Business, Finance & Economics

Who bombed Jakarta and why?


NEW YORK — The twin suicide bombings in Jakarta last week had all the markings of Indonesia’s most wanted criminal, Noordin M. Top, and have highlighted just how isolated, though perhaps at the same time resilient, the Malaysian-born militant has become.

The Indonesian government has made huge strides in shutting down and reforming the militant wing of Jemaah Islamiyah, the Al Qaeda-linked Southeast Asian terror group to which Top once belonged. In the last seven years, an elite counterterrorism force has arrested or killed almost all of Jemaah Islamiyah’s leaders.

Moreover, the police have implemented a scheme to get at the hearts and minds of the young militants still out there by recruiting jailed and repentent former Jemaah Islamiyah members to preach tolerance to potentially violent fundamentalists.

The program has been considered wildly successful, leading the Bush administration to begin normalizing military ties with Indonesia in 2005, which is the last time the country saw an attack. Indonesian’s whole approach to fighting terrorism, the combination of soft and hard tactics, in fact, is considered to be one of the most successful anywhere in the world.

That is until two suicide bombers ambled into the American-owned J.W. Marriot and Ritz-Carlton hotels in Jakarta last Friday, killing nine people and wounding dozens.

The attack came as a surprise to most analysts who had thought Jemaah Islamiyah had been so weakened it was unlikely able to coordinate any more large scale bombings.

Jemaah Islamiyah and Noordin Top are believed to be behind almost all the major terrorist bombings in Indonesia, including the 2002 Bali nightclub attacks that killed 202 people, the first bombing of the J.W. Marriot in 2003, the bombing of the Australian Embassy in 2004 and the second Bali attack in 2005 when three suicide bombers blew up three separate cafes killing more than 20 people.

Indonesia’s president was also caught off guard by the attacks. Susilo Bambang Yudhoyono, who was just re-elected in a landslide about a week before the bombings partly because of how swiftly he dealt with Islamic terrorism, struggled to find the right response, at one point suggesting it might have been the responsibility of his former presidential rivals.

Jemaah Islamiyah has been so diminished that most consider it to be less a terrorist organization than merely a social network of conservative Muslims who lobby peacefully for an Islamic form of government. Even the organization’s spiritual leader, Abu Bakar Bashir, who founded the Islamic boarding school where so many of the country’s bombers have attended and who spent time in prison for conspiracy charges relating to the 2002 Bali bombings, has discarded his usual violent language.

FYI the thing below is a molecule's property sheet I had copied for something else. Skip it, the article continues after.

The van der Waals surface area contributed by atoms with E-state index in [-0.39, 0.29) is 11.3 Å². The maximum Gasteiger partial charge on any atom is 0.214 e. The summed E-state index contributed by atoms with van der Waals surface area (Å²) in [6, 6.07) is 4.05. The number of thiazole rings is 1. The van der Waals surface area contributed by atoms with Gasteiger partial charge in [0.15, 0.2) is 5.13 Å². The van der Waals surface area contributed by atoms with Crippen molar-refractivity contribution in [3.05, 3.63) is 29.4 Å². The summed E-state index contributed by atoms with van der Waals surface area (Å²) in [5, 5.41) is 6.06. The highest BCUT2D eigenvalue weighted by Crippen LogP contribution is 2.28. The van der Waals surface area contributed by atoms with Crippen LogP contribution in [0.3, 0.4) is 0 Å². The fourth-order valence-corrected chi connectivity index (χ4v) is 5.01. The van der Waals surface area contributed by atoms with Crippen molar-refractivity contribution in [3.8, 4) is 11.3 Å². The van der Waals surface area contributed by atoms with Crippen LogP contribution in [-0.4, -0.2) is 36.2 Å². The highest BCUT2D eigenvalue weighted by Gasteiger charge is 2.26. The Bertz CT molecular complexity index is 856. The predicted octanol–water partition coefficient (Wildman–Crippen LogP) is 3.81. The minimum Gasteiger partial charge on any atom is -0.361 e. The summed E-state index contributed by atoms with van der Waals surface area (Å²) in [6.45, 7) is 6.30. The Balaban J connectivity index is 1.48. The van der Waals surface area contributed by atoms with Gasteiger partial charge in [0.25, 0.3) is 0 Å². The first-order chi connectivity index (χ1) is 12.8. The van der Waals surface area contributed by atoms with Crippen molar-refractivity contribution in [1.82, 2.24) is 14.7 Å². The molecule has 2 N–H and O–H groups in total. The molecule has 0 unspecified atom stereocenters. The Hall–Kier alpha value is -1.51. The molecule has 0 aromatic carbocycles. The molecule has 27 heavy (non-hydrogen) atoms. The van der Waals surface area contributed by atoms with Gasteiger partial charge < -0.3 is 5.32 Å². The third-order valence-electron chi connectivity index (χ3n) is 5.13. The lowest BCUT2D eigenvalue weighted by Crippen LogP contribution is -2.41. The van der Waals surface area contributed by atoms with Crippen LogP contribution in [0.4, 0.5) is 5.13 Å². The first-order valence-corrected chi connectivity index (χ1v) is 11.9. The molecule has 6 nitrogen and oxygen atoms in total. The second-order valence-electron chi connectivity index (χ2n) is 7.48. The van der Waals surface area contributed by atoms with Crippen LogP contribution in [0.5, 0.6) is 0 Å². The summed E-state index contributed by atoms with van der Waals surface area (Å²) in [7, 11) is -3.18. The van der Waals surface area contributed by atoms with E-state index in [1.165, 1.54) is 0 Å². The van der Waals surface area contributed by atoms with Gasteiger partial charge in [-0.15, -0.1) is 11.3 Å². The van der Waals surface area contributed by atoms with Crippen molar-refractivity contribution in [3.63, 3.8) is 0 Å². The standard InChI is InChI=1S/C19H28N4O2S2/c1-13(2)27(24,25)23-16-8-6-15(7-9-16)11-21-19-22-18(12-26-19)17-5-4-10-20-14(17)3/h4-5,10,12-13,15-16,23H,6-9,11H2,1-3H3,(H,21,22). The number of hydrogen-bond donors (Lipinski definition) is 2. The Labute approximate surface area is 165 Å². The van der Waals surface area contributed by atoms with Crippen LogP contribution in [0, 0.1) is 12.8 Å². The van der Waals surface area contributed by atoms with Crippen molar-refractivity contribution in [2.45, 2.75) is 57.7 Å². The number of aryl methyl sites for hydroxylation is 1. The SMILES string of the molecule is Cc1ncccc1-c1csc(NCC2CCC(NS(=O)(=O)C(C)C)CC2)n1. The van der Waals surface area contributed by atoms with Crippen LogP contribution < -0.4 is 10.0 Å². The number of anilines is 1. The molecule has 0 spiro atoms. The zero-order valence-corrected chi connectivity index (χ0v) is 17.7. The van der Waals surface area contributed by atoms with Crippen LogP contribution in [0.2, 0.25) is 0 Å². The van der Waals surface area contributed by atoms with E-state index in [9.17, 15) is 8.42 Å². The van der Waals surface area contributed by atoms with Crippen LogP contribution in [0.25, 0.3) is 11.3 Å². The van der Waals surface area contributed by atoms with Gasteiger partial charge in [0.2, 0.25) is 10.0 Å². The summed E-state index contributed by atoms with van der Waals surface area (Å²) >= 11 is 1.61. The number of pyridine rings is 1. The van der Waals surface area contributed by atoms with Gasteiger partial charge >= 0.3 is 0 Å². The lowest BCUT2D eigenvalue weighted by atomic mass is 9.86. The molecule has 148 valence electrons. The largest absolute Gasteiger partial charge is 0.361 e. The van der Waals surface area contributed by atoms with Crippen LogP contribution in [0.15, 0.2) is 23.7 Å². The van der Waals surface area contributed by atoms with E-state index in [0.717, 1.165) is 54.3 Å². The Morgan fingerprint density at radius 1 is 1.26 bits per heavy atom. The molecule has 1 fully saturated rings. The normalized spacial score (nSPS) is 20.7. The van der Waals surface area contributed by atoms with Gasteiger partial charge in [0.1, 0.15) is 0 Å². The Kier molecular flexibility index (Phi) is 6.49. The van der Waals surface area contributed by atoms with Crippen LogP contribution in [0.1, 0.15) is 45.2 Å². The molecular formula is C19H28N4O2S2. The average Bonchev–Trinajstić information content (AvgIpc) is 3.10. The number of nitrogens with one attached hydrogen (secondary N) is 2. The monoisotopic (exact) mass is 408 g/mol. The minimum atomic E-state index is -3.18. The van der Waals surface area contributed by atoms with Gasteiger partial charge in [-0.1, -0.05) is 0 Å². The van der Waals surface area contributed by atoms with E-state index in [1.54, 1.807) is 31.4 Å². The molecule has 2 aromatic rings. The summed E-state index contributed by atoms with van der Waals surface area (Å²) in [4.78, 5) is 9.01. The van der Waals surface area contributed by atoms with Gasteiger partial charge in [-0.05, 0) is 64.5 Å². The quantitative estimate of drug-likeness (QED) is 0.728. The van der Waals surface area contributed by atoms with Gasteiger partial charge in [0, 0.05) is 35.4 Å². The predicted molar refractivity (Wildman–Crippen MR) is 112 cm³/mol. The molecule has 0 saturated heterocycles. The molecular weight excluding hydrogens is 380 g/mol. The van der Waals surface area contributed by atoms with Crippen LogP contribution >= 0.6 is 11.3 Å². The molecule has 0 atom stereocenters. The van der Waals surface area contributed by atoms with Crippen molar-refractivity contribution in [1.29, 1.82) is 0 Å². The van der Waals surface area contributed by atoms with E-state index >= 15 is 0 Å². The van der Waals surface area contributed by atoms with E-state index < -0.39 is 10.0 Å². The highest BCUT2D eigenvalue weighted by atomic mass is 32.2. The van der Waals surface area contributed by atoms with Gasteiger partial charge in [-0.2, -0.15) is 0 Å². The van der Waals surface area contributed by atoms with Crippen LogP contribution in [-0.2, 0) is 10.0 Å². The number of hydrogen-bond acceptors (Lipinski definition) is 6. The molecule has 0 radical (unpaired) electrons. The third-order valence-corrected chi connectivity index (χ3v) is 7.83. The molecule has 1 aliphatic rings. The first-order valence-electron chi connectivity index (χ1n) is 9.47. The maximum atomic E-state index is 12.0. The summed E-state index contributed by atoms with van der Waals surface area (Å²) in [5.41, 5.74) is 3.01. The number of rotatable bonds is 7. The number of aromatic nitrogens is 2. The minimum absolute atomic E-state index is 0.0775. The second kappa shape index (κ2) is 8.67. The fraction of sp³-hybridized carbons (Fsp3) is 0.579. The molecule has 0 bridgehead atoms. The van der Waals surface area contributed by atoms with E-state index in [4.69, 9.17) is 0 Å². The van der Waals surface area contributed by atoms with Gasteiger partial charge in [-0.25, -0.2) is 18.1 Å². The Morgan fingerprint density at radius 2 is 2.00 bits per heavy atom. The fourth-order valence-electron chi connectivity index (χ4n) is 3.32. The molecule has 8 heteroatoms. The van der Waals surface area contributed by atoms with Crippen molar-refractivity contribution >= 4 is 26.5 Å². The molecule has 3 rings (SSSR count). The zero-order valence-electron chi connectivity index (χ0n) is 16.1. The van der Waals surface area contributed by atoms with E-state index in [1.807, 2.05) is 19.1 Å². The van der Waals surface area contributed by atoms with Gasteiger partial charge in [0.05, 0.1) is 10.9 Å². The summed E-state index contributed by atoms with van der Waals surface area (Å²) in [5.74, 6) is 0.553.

Indeed, counterterrorism officials believe this latest attack was not organized by Jemaah Islamiyah at all, but by a recently detached Noordin M. Top who has cobbled together his own patchwork of militant cells willing to carry out violent bombings.

“The success of Indonesia’s counterterrorism programs stands,” said Sidney Jones, one of the region’s foremost experts on Southeast Asian terrorism and an analyst with the International Crisis Group. “This group of bombers is almost certainly the splinter group linked to Noordin Mohammad Top, not mainstream Jemaah Islamiyah."

Former friends within Jemaah Islamiyah have continued to protect Top from authorities but fewer and fewer among the group’s ranks are willing to adopt violent tactics, Jones said.

As a result, Noordin M. Top is increasingly on his own and investigations are increasingly focused on catching him.

Just weeks before the bombings investigators came close, when one of Top's closest associates, Saifuddin Zuhri, also known as Sabit, who was trained in Afghanistan under Osama bin Laden, was arrested during raids in Central Java. Police said that as a result, Top moved forward the attack, fearing that Sabit would spill plans to police.

Evidence gathered after the bombings seems to indicate a certain amount of hastiness. Counterterrorism officials — speaking on the condition of anonymity because they aren’t allowed to speak to the press — said evidence suggested that the bombings were moved up, such as the discovery of a laptop bomb in the hotel room where the bombers were staying that was inexplicably left behind.

The most recent bombings resembled older attacks by Top in so much as the target and the kinds of bombs used. But it wasn’t the masterfully executed plan counterterror forces are used to seeing from him – leading them to believe that they have Top on the run.

But terrorism experts are less optimistic, pointing to the vast social network Top, who is a cunning recruiter, has at his disposal. Indonesia’s terrorist networks have proved resilient in the past and have managed to rebuild quickly after high profile arrests, largely because of Top’s skills as a motivator.

There are dozens of Islamic boarding schools, which in Indonesia are known as Pesantran, that are thought to be affiliated with terrorist groups and which offer thousands of recruits, Jones said. There are also informal connections between certain mosques, prisons and businesses.

In Central Java, a loose consortium of radical Islamic publishers have been churning out books calling for violent Jihad now for years. One of those publishers recently released a three-volume set of works written by the so-called Bali bombers who were executed last year.

“The social network of Jemaah Islamiyah and other like-minded groups is strong and available to Noordin,” Jones said. “Jemaah Islamiyah members have in the past provided protection for Noordin, and one reason he is so difficult to catch is that people from this network are reluctant to turn him in.”

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